Significant Figures and Scientific Notation
Date: 05/21/97 at 15:31:21 From: Tom Smith Subject: Physics 1) Round off 0.0049064 to four significant figures 2) How many significant figures does 1.00 have? I have trouble with significant figues. I don't know if I should count the numbers after the decimal point. I have to give a presentation in class about sig figs and I need to know if these problems are correct. Thank you.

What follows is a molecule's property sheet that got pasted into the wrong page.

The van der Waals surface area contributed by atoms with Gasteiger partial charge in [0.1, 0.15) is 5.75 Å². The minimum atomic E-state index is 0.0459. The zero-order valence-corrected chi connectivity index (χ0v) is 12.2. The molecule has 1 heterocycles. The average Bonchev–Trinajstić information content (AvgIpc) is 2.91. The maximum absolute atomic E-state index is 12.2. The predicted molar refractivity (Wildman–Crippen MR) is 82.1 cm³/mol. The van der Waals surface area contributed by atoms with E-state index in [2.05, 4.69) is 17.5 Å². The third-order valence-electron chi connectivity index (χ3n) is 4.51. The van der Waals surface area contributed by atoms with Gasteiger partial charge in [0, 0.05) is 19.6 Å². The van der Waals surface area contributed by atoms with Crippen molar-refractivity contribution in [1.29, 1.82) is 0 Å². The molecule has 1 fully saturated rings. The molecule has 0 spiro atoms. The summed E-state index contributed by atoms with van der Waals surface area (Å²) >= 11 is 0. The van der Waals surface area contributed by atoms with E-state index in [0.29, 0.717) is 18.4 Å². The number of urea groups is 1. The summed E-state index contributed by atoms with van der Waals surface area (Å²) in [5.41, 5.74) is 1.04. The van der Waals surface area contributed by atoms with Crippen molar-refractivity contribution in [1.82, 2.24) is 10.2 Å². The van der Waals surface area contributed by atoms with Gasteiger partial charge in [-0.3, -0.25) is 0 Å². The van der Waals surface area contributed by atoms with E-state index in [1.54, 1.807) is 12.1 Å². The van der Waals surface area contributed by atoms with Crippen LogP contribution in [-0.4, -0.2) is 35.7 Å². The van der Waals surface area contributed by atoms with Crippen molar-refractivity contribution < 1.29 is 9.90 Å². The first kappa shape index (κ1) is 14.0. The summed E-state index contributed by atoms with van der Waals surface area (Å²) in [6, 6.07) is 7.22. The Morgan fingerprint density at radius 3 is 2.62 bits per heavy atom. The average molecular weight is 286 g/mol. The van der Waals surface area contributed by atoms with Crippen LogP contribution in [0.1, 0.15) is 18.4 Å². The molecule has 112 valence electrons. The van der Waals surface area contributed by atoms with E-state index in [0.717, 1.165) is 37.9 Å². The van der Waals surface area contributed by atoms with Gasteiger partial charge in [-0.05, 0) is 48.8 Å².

Date: 06/05/97 at 19:59:23 From: Doctor Mandel Subject: Re: Physics Tom, To use significant figures, you need to first put the number into scientific notation. Scientific notation means writing a number as the first digit before the decimal and the rest of the number after the decimal (up to the zeros) all multiplied by a power of ten. For example, to write 12300 in scientific notation, you write the first digit before the decimal point and the rest of the digits after it, so you write 1.23. Then you figure out by what power of ten you have to multiply 1.23 by to get 12300. It's easier to think of this as, "How many decimal places do I have to move the decimal point to the left?" In this case, it would be 4 places to the left, so the full number would be 1.23 * 10^4. This number has three significant figures since, when written in scientific notation it has three digits. If the number is less than zero (.003 for example), you count how many places you move the decimal to the left to give you a negative number, so the power of ten is negative. Moving on to your problems, if you were to write 0.0049064 in scientific notation, you would write 4.9064 * 10^-3. This number has five significant figures since it is 4.9064, so to make it four significant figures you round it off until there are four digits, so you would make it 4.906 * 10^-3. If in a number there are zeros after the decimal point, they are there for a reason and should be counted as significant figures. Using another of your examples, 1.00 (* 10^0) has three significant figures because there are three digits present, not counting the ten to the whatever power. -Doctor Mandel, The Math Forum Check out our web site! http://mathforum.org/dr.math/
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